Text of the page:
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Rats
January 19, 2018

Termites

Termites Biology

Subterranean termites are ground-inhabiting, social insects that live in colonies. A colony or nest of subterranean termites may be up to 10 - 15 feet below the soil surface to protect it from extreme weather conditions. These termites travel through mud tubes to reach food surface above the soil surface. The mature termite colony has castes :
a) reproductive (king and queen),
b) soldier,
c) workers.

The colony reaches its maximum size approximately 1 to 2 years and may include 600,000 to 2,000,000 workers.

The winged reproductive are dark brown to brownish black and have two pairs of equal size wings that extend well beyond the body. Swarms are common especially after a rain. After a flight, the winged males and females return to the ground and shed their wings.

Now, the wingless males and females pair off and search for sources of woods and moisture in soil. The royal couple digs a chamber in the soil near wood, enters the chamber and seals the opening. After mating, the queen starts laying eggs. The queen may live up to 25 years and lay more than 6,000,000 eggs in her lifetime. The eggs are yellowish white and hatch after an incubation of 50 - 60 days.

Full-grown workers are soft-bodied, wingless, blind and creamy white. In early stages, they are fed predigested food by the king and queen. Once workers are able to digest wood, they provide food for the entire colony. The workers perform all the labor in the colony such as obtaining food, feeding other caste members and immature, excavating wood and constructing tunnels. Workers mature within a year and live within 5 years.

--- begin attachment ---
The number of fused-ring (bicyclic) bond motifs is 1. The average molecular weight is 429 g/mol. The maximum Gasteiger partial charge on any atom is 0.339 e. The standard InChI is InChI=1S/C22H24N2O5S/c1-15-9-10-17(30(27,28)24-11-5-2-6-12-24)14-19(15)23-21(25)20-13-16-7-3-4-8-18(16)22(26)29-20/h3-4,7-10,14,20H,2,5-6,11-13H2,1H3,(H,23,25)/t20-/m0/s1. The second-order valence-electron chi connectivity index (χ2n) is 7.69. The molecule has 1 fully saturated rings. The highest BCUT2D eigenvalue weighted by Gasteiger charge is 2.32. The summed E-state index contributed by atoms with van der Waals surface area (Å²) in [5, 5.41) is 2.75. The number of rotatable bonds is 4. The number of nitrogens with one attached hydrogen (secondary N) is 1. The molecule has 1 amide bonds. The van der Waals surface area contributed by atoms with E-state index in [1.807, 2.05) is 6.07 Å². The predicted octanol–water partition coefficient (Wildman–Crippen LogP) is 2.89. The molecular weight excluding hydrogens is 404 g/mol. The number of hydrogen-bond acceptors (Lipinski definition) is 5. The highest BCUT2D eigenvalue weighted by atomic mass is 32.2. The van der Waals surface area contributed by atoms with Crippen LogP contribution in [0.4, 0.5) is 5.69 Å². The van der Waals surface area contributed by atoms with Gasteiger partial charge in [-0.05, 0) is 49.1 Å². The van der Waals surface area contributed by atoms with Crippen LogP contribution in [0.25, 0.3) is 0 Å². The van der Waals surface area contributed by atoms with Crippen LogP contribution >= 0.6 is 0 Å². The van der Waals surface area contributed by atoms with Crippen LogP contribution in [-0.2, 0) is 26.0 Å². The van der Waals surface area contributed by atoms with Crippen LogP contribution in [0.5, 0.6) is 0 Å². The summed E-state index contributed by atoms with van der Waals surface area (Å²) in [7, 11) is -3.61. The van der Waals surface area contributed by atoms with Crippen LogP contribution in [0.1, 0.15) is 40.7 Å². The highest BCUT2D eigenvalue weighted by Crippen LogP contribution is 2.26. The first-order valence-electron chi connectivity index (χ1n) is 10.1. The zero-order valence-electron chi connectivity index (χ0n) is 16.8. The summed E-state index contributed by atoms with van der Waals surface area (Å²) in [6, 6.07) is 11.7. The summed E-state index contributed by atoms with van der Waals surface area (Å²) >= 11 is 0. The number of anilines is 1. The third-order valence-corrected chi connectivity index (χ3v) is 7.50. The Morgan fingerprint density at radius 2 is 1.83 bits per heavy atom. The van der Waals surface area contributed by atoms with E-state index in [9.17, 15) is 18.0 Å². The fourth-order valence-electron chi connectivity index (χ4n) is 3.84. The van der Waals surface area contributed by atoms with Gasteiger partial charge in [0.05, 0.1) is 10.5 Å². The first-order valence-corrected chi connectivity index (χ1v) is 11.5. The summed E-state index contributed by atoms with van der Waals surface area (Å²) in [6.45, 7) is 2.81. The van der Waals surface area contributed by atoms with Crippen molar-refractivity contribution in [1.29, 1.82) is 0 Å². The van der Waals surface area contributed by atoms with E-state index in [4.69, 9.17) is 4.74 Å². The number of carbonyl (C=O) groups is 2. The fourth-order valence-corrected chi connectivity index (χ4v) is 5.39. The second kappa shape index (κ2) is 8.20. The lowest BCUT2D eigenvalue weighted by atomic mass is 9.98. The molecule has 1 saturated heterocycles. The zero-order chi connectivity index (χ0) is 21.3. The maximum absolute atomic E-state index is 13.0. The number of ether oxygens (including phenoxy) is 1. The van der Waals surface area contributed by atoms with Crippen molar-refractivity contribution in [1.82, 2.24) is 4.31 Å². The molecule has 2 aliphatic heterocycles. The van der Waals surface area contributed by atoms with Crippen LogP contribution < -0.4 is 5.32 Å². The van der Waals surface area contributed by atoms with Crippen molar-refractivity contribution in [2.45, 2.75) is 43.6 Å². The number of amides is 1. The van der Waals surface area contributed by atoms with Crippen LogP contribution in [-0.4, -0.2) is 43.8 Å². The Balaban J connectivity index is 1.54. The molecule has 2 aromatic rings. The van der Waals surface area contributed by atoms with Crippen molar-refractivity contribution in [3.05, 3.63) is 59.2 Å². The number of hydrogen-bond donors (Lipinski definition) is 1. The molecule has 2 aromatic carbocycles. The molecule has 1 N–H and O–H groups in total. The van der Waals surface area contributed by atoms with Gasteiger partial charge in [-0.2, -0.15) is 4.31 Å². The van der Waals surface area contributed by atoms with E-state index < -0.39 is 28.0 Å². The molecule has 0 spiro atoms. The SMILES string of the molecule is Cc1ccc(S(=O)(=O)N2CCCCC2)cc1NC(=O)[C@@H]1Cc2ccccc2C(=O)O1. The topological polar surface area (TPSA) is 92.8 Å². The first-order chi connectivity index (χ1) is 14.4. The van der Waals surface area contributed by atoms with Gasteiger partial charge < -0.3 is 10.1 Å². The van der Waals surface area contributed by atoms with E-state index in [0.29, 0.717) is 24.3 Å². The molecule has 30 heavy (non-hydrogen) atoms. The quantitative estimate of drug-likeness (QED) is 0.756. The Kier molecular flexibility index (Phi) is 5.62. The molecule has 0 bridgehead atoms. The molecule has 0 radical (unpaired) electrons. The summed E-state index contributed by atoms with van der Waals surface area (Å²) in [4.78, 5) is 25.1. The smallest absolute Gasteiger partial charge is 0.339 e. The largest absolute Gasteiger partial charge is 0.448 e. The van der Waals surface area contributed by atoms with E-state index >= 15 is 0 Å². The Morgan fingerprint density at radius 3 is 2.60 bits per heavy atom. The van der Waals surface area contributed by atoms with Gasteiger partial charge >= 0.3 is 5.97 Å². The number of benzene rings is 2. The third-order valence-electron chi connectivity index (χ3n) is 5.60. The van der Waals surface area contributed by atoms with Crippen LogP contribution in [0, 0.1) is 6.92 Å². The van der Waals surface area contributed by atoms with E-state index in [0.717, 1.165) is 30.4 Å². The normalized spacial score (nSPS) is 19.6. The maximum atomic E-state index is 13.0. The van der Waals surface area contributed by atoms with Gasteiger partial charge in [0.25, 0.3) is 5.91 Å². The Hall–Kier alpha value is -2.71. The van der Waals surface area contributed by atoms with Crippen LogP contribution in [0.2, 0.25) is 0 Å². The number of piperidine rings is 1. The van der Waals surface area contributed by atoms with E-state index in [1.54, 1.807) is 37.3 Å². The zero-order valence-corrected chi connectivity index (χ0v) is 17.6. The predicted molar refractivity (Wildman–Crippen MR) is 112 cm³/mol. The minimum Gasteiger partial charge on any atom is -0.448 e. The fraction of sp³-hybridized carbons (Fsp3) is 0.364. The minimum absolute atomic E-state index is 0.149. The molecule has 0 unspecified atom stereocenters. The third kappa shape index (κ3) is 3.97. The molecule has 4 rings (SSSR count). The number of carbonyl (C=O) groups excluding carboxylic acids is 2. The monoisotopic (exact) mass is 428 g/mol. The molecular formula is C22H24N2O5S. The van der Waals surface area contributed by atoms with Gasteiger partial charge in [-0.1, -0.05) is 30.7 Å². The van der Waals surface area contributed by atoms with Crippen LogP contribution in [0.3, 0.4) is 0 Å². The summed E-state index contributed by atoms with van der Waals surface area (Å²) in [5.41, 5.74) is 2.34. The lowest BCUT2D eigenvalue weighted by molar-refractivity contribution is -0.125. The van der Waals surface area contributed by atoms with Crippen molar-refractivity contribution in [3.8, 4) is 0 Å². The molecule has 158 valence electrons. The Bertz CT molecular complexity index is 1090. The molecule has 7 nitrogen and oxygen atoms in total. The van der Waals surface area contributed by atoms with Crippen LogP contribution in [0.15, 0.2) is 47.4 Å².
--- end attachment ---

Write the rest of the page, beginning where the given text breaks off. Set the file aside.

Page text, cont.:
An underground system of Mass Transit

Termites probe through the soil until they come in contact with a food source, a process known as "random foraging" From their colonies, these foragers can travel as far as 5.4 - 6.0 metres. Once a food source is located, they build a path to start their system of transporting the food back to the colony. In most cases, termites never expose themselves to light or open air, making their detection during feeding nerly impossible. Even in crossing over non-soil matter such as concrete, they will build tubes composed of soil particles to keep themselves protected.

Everything in then is place for system mass food transportation. Thousands of termites will travel back and forth from the food source to the nest, carrying with them the sustenance the colony needs to survive. Termites colonies work as interdependent units - they all reply on each other for survival.

Evidence Of Termite Infestations

Wood damaged by termites always has remains of mud tubes attached to wood galleries or tunnels in irregular pattern. The tunnels may contain broken mud particles. In the case of an active colony, white termite may be found in the infested wood or mud.
The presence of mud or shelter tubes extending from ground to woodwork or on the foundation walls may also indicate infestation. Workers travel periodically via shelter tubes to their nests to regain moisture and perform feeding duties.
The presence of flying winged males and females or their shed wings inside the building indicates an infestation.